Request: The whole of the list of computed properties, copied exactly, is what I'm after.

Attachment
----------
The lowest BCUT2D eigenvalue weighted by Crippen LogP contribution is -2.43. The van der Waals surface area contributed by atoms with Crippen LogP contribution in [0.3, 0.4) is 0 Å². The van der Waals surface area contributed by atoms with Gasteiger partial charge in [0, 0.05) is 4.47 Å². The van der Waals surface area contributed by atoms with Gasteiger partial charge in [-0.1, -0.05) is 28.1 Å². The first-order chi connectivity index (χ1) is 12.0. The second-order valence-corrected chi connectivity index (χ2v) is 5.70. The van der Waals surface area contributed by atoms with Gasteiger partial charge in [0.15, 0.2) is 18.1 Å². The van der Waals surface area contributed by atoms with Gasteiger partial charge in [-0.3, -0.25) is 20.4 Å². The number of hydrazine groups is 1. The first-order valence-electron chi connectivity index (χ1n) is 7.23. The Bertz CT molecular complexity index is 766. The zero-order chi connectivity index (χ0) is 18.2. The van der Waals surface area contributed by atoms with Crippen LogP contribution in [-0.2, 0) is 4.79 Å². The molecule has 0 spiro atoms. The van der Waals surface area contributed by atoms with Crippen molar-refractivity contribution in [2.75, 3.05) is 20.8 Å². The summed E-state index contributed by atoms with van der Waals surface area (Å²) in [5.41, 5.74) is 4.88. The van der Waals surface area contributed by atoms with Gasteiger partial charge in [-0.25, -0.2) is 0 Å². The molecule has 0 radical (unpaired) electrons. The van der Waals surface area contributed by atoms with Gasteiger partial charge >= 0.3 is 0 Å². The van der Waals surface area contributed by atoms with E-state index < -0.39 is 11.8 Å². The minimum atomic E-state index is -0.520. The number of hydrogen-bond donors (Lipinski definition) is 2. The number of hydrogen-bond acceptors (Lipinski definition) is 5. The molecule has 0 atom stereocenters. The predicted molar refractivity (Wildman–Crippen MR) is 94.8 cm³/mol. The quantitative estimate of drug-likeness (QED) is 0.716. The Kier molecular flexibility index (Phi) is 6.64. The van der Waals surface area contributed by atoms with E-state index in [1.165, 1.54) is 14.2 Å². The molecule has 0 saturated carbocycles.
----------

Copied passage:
The lowest BCUT2D eigenvalue weighted by Crippen LogP contribution is -2.43. The van der Waals surface area contributed by atoms with Crippen LogP contribution in [0.3, 0.4) is 0 Å². The van der Waals surface area contributed by atoms with Gasteiger partial charge in [0, 0.05) is 4.47 Å². The van der Waals surface area contributed by atoms with Gasteiger partial charge in [-0.1, -0.05) is 28.1 Å². The first-order chi connectivity index (χ1) is 12.0. The second-order valence-corrected chi connectivity index (χ2v) is 5.70. The van der Waals surface area contributed by atoms with Gasteiger partial charge in [0.15, 0.2) is 18.1 Å². The van der Waals surface area contributed by atoms with Gasteiger partial charge in [-0.3, -0.25) is 20.4 Å². The number of hydrazine groups is 1. The first-order valence-electron chi connectivity index (χ1n) is 7.23. The Bertz CT molecular complexity index is 766. The zero-order chi connectivity index (χ0) is 18.2. The van der Waals surface area contributed by atoms with Crippen LogP contribution in [-0.2, 0) is 4.79 Å². The molecule has 0 spiro atoms. The van der Waals surface area contributed by atoms with Crippen molar-refractivity contribution in [2.75, 3.05) is 20.8 Å². The summed E-state index contributed by atoms with van der Waals surface area (Å²) in [5.41, 5.74) is 4.88. The van der Waals surface area contributed by atoms with Gasteiger partial charge in [-0.25, -0.2) is 0 Å². The molecule has 0 radical (unpaired) electrons. The van der Waals surface area contributed by atoms with Gasteiger partial charge >= 0.3 is 0 Å². The van der Waals surface area contributed by atoms with E-state index < -0.39 is 11.8 Å². The minimum atomic E-state index is -0.520. The number of hydrogen-bond donors (Lipinski definition) is 2. The number of hydrogen-bond acceptors (Lipinski definition) is 5. The molecule has 0 atom stereocenters. The predicted molar refractivity (Wildman–Crippen MR) is 94.8 cm³/mol. The quantitative estimate of drug-likeness (QED) is 0.716. The Kier molecular flexibility index (Phi) is 6.64. The van der Waals surface area contributed by atoms with E-state index in [1.165, 1.54) is 14.2 Å². The molecule has 0 saturated carbocycles.